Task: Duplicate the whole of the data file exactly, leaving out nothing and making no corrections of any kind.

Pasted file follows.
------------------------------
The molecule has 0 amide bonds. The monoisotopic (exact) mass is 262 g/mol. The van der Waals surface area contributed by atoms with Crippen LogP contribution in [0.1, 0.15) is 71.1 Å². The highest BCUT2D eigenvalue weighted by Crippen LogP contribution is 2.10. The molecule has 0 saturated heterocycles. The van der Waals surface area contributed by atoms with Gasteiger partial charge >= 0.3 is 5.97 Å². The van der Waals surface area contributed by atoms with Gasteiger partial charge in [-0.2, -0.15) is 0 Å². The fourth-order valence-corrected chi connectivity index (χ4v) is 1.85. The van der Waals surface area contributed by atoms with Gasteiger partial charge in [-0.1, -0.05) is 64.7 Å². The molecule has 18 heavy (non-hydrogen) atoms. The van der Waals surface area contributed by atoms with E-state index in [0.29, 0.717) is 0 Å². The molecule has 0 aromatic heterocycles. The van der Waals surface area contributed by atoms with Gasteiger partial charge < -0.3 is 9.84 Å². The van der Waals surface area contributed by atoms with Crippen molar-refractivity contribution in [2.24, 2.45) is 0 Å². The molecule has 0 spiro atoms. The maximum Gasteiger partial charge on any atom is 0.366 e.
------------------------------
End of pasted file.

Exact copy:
The molecule has 0 amide bonds. The monoisotopic (exact) mass is 262 g/mol. The van der Waals surface area contributed by atoms with Crippen LogP contribution in [0.1, 0.15) is 71.1 Å². The highest BCUT2D eigenvalue weighted by Crippen LogP contribution is 2.10. The molecule has 0 saturated heterocycles. The van der Waals surface area contributed by atoms with Gasteiger partial charge >= 0.3 is 5.97 Å². The van der Waals surface area contributed by atoms with Gasteiger partial charge in [-0.2, -0.15) is 0 Å². The fourth-order valence-corrected chi connectivity index (χ4v) is 1.85. The van der Waals surface area contributed by atoms with Gasteiger partial charge in [-0.1, -0.05) is 64.7 Å². The molecule has 18 heavy (non-hydrogen) atoms. The van der Waals surface area contributed by atoms with E-state index in [0.29, 0.717) is 0 Å². The molecule has 0 aromatic heterocycles. The van der Waals surface area contributed by atoms with Gasteiger partial charge < -0.3 is 9.84 Å². The van der Waals surface area contributed by atoms with Crippen molar-refractivity contribution in [2.24, 2.45) is 0 Å². The molecule has 0 spiro atoms. The maximum Gasteiger partial charge on any atom is 0.366 e.